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Drum-Buffer-Rope

Drum-Buffer-Rope is a production theory derived by Dr. Eli Goldratt in his book, The Goal. In it, he advocates production according to the pace set by a single machine (the drum) with linked production (the rope). He also promotes keeping a buffer in front of the machine that acts as the constraint on the system.

Drum-Buffer-Rope is part of Dr. Goldratt’s Theory of Constraints. This production philosophy closely mirrors the philosophy behind Lean.

Drum=Takt Time

Most students of Lean know that takt time is the pace of production required to meet customer demand. But what happens when the system cannot keep up with that pace?

With a little bit of legwork and a few stopwatches, a team can identify the constraint of that system. There is always a slowest machine. (Caveat: Sometimes, with sporadic problems, the constraint will move around, but that is a different problem.)

Once that slowest machine is identified, it is used as the pacer for the production system. In effect, that beat of that “drum” sets the pace for the entire operation.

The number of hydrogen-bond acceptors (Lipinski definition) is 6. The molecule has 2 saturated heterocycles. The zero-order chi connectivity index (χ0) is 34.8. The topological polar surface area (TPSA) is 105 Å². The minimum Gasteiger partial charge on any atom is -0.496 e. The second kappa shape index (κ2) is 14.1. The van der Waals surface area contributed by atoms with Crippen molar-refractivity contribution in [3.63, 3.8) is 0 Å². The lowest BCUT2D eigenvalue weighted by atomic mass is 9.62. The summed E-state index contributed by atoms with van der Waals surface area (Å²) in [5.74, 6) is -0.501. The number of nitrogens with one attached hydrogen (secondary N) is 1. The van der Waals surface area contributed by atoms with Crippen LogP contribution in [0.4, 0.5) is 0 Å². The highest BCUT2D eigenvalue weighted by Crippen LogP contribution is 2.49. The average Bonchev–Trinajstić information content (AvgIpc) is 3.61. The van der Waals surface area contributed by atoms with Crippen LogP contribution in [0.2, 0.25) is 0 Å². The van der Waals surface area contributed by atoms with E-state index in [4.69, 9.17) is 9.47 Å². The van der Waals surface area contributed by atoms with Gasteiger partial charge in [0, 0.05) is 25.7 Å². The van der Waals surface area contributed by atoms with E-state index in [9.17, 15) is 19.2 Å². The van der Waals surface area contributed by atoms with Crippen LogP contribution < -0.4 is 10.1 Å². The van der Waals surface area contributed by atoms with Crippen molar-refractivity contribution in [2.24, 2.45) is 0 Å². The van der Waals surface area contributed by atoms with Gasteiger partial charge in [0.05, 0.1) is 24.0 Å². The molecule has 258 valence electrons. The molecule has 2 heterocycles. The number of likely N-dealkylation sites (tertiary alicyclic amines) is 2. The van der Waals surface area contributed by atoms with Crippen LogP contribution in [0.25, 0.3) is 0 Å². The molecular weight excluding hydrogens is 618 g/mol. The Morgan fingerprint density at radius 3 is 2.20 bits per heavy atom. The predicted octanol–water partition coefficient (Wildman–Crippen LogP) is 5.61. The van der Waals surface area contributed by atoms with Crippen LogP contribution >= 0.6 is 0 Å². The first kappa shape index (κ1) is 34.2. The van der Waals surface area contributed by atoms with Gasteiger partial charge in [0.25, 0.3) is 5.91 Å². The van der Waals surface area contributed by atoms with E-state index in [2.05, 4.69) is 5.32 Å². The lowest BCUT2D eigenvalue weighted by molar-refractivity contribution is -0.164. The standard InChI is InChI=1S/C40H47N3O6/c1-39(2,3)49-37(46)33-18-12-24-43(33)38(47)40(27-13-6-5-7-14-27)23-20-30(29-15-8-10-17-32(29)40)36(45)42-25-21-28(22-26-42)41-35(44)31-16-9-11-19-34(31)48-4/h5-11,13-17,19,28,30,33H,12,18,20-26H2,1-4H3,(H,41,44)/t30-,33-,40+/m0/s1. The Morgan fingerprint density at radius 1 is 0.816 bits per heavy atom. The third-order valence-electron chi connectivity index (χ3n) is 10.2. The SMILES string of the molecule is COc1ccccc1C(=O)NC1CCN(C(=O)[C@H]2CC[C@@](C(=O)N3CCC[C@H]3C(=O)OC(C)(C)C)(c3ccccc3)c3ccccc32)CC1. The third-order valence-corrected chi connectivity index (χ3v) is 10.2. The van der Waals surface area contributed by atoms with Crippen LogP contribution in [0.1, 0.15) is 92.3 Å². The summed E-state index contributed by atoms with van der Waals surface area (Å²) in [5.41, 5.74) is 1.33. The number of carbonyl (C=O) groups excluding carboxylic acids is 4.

Buffer=Buffer

While there is a common perception that Lean operations should have no excess inventory, in reality, small buffers are useful. They just have to be controlled and standardized. The most common is a finished goods inventory that is used to support level production. You may also see inventory if one operation runs a night shift to keep up with the demand of the rest of the facility.

The Theory of Constraints, similarly, promotes using a buffer to prevent starving the “drum”. If one machine is a constraint, it has no catchup capacity. It should never stop because of a lack of material. The buffer prevents upstream non-constraints from starving the constraint.

Rope=Pull

The rope in Drum-Buffer-Rope is the process of making the entire operation work at the pace of the constraint. Dr. Goldratt likens this to tying a rope between a group of hikers so that they all move at the pace of the slowest member of the group.

In Lean production, this is accomplished with pull. Without a production signal, a process is not allowed to produce any more product.

 

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